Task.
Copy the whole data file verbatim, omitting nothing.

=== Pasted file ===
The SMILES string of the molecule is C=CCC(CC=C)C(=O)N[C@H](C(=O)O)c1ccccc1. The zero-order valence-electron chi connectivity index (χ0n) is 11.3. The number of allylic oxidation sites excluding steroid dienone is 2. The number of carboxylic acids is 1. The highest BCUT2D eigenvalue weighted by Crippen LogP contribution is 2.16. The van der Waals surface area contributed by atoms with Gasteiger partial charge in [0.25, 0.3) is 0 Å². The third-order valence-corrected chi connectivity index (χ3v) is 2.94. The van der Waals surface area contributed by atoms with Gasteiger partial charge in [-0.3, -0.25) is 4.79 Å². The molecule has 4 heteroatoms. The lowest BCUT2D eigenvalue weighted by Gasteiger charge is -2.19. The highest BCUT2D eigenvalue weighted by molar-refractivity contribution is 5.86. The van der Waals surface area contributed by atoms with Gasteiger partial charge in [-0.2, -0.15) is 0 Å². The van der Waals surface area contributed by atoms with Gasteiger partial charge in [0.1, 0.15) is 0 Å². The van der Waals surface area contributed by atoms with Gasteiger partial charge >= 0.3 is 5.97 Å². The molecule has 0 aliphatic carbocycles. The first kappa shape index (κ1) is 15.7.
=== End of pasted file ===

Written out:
The SMILES string of the molecule is C=CCC(CC=C)C(=O)N[C@H](C(=O)O)c1ccccc1. The zero-order valence-electron chi connectivity index (χ0n) is 11.3. The number of allylic oxidation sites excluding steroid dienone is 2. The number of carboxylic acids is 1. The highest BCUT2D eigenvalue weighted by Crippen LogP contribution is 2.16. The van der Waals surface area contributed by atoms with Gasteiger partial charge in [0.25, 0.3) is 0 Å². The third-order valence-corrected chi connectivity index (χ3v) is 2.94. The van der Waals surface area contributed by atoms with Gasteiger partial charge in [-0.3, -0.25) is 4.79 Å². The molecule has 4 heteroatoms. The lowest BCUT2D eigenvalue weighted by Gasteiger charge is -2.19. The highest BCUT2D eigenvalue weighted by molar-refractivity contribution is 5.86. The van der Waals surface area contributed by atoms with Gasteiger partial charge in [-0.2, -0.15) is 0 Å². The van der Waals surface area contributed by atoms with Gasteiger partial charge in [0.1, 0.15) is 0 Å². The van der Waals surface area contributed by atoms with Gasteiger partial charge >= 0.3 is 5.97 Å². The molecule has 0 aliphatic carbocycles. The first kappa shape index (κ1) is 15.7.